"I dare anybody to say that the experience of a kid in a HBCU is any less important than anybody else's," Nickelberry said. "They got up at 5 o'clock in the morning, they lifted weights, they did everything else that they do at Auburn, Maryland and Ohio State. Their experience is being compromised, and you're basically saying it doesn't matter."
The situation also creates a quandary for members of the NCAA tournament selection committee, which five years ago created a subcommittee asked specifically to handle seeding for the tournament's bottom rung in hopes of combating what Benson called the "stereotyping" of seeds.
But since the game has been created, the SWAC and MEAC have ranked at or near the bottom of the country in the Ratings Percentage Index formula, one of the tools used by the committee to slot teams. The conferences also have had some strange postseason luck. Last season's MEAC tournament provides the perfect example: Delaware State won the regular season title but Hampton earned the NCAA berth through winning the conference tournament.
"When it's like that, what are you going to do?" said Jack Kvancz, George Washington's athletic director, who is a former member of the selection committee.
Jerry Palm, a national expert on the RPI formula used by the committee, said the simplest way to avoid the play-in game is to earn a higher rating by winning more games. "Those teams are down there [in rankings] because they can't beat anybody," said Palm, who operates the Web site http://www.collegerpi.com. "I think that those teams are genuinely not-so-good."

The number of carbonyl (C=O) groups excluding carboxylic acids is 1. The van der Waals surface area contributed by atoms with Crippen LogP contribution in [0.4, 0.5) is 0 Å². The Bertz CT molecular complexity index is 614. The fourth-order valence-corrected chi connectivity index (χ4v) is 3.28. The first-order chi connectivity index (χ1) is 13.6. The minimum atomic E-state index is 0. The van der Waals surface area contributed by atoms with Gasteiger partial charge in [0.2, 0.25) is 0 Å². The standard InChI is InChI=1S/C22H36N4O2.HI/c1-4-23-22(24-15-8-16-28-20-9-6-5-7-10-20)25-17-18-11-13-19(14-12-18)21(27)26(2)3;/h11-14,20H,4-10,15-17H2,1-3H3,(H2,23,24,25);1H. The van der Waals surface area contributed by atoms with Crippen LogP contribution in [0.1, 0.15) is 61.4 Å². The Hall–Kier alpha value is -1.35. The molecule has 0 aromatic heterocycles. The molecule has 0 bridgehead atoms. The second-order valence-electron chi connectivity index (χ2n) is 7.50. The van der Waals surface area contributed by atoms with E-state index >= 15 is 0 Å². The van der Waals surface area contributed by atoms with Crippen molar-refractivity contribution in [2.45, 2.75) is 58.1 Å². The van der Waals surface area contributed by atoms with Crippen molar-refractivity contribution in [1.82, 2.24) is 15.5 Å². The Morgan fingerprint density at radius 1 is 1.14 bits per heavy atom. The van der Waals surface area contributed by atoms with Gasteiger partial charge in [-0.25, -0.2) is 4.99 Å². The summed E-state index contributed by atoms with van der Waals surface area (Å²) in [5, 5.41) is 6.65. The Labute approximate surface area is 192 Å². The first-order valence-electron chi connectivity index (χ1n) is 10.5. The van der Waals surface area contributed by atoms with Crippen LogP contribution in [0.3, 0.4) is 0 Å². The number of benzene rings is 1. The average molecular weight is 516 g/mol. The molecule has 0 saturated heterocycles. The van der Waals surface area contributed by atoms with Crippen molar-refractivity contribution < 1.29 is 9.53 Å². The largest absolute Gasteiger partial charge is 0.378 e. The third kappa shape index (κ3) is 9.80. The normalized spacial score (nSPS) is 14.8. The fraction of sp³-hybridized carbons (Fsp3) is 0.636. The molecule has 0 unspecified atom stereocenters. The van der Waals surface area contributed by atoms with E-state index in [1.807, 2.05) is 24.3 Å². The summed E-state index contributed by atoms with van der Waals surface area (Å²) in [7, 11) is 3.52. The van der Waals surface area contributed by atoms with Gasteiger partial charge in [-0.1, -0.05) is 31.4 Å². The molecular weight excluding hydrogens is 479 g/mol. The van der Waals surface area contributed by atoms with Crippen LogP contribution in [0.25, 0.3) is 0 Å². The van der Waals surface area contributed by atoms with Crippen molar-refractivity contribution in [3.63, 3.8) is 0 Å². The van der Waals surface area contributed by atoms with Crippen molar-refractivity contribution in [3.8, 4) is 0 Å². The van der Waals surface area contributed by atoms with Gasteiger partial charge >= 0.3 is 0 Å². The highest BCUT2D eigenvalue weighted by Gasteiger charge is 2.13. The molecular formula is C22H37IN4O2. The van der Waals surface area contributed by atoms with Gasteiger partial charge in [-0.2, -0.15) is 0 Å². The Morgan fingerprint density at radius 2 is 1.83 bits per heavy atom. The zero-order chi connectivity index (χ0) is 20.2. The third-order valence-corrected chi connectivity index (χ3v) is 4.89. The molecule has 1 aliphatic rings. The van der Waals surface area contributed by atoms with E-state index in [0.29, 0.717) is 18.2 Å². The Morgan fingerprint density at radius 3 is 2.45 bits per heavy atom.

But Gillespie and Nickelberry said the problem is much more complex.
HBCUs typically schedule what are known as "guaranteed money" games against elite programs, which are capable of delivering the largest payouts. At Florida A&M, Gillespie said, a typical slate of between seven or nine guaranteed money games generates nearly $275,000 annually, money the school's athletic program depends on for survival. For smaller schools, these games are played on the road and are often guaranteed losses, which have devastating effects on a team's RPI.
"To get beat by 30 points doesn't create confidence for a team and doesn't raise your RPI," said Nickelberry, whose Pirates are one of the few black college teams that don't have to play money games.
While accepting money for a mismatch deal is common among the nation's smaller conferences, HBCUs play the most -- which Gillespie said distorts team records. This season, the MEAC's 11 teams averaged four games against schools from the six major conferences this season, the most in the country, and went 0-45 in those games. The SWAC averaged just over three games against the majors, finishing 1-33.